What is it about 4X games (eXplore, eXpand, eXploit and eXterminate) that compels us to continue to play them long after the night has drawn in and in some cases hear the dawn chorus the following morning? Why does this specific genre command so much attention and what can be done to make it even more entertaining than it already clearly is?
It is these two questions that Amplitude Studios have attempted to answer with their much celebrated games of Endless Space and Endless Legend. After playing Endless Space 2
and chatting to Jeff Spock, the Narrative Director from Amplitude Studios, I think they are getting ever closer to answering these two fundamental questions, or at the very least a hint of how they can.
Endless Space 2
is a space-bound 4X title that uses the fundamental turn-based structure that is traditional for this genre and places it at the forefront of the game's interface. Everything is designed out from the fact that the player has a limited amount of actions per turn depending on resources available and units that are under the player's control.
The build of Endless Space 2
I played had me controlling the Cravers. These are a machine/biological hybrid who are hellbent on destroying everything they come into contact with. Essentially they're a race who were constructed to destroy and are thus seeking to do that very thing to all sentient beings they encounter.
With the Cravers not really into representative democracy and preferring a totalitarian method of rule, the hive mind set about exploring, expanding and exterminating as they regard the 'eXploit' part as a byproduct of destroying things. Planets were discovered, resources gathered and ships sent to eradicate a newly discovered target... I mean 'race', known as the Sophons.
It is at this point I should point out how combat works in Endless Space 2
and how it marks it out as different from many other space-bound 4X games. For rather than have grandiose tactical battles as an option, the player is only allowed to submit to a particular formation that is then followed as best the computer can via a series of sub-routines. Combat then plays out with a cutscene that represents the ensuing engagement. This is typically pre-determined based on the attributes of the ships in the fleets involved in the battle and there is nothing the player can do to change the outcome.
One of the most striking aspects of Endless Space 2
is the very clean style of user interface and the way it which it represents space. Additionally, each race has its own style of ships, with the Sophons preferring sleek curves and exquisitely designed hulls compared to the Cravers, who simply found whatever was lying around and slung it into space.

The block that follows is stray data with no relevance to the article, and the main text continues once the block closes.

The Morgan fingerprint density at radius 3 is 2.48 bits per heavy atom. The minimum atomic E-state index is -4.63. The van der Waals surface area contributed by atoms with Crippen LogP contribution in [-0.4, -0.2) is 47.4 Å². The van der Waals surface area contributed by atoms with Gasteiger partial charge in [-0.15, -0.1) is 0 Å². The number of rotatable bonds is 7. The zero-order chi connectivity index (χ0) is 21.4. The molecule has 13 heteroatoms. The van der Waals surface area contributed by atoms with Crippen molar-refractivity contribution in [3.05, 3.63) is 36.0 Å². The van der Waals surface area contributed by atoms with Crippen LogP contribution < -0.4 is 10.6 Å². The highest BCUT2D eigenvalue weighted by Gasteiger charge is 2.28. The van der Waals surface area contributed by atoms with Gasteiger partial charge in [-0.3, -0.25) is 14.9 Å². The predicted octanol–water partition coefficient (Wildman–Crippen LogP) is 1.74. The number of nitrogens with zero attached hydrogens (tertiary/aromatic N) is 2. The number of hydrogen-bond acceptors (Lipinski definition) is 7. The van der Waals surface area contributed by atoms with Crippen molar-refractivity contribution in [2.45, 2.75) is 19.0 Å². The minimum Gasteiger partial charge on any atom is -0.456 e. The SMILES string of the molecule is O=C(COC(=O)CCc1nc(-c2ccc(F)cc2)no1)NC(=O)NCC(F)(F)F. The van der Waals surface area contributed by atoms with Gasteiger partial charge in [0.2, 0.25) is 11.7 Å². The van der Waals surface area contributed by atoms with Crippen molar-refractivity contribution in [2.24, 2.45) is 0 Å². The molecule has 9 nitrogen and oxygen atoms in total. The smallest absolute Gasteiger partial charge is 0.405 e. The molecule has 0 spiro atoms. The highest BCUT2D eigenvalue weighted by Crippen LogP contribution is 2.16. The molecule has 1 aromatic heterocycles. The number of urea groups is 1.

After playing Endless Space 2
I spoke to Jeff Spock of Amplitude Studios about what is different from the original Endless Space
and its sequel. The key point he raised here was resources. When Endless Space
was released Amplitude Studios was around 17 people strong. Now it is over twice that size and has more money and resources to throw at projects, including Endless Space 2
This has given the team the chance to focus on what was missing in the previous title in that it was a largely empty universe. Yes, beings inhabited it, but little was known about the lore of the universe and the races place in it. Endless Space 2
has addressed this by adding much more detail and lore to each race, thus allowing the player to gain a greater understanding of their drivers and why they feel the need to be the dominant race in the galaxy.
Another aspect of Endless Space
that wasn't as developed as Amplitude Studios would like is the political side of civilisation development and management. In Endless Space 2
players will need to keep a very close eye on the political machinations of their ever burgeoning empire as they flit across the void. Otherwise they may find their home systems cease to be the core from which they build as descent and rebellion grows within populaces, especially those conquered by force earlier in a play session.
Jeff spoke of how ground combat on planets will also be an enhanced component of Endless Space 2
, but at the time of writing it is in an embryonic state that is not fit for public viewing. Jeff did promise that it would be given the attention it deserves and will match the hands-off model of combat found in space-bound battles.
The subject of space combat was addressed during the discussion and Jeff explained why Endless Space 2
does not allow for detailed tactical combat. The main reason for this is that Endless Space 2
is not that type of game. Its primary focus is civilisation management on an interstellar scale and for players to be get bogged down in hours and hours of tactical combat goes against the core design principle of Endless Space 2
Finally, Jeff and I spoke about the possibility of created custom races. While it is possible to modify the attributes of a pre-defined race, the idea of a brand new one with its own biological make-up and ship designs is some ways off. It may be possible to do this via modding tools, Jeff explained, but it wasn't something Amplitude Studios is pursuing aggressively with Endless Space 2
Endless Space 2
available in early access on Windows PC now.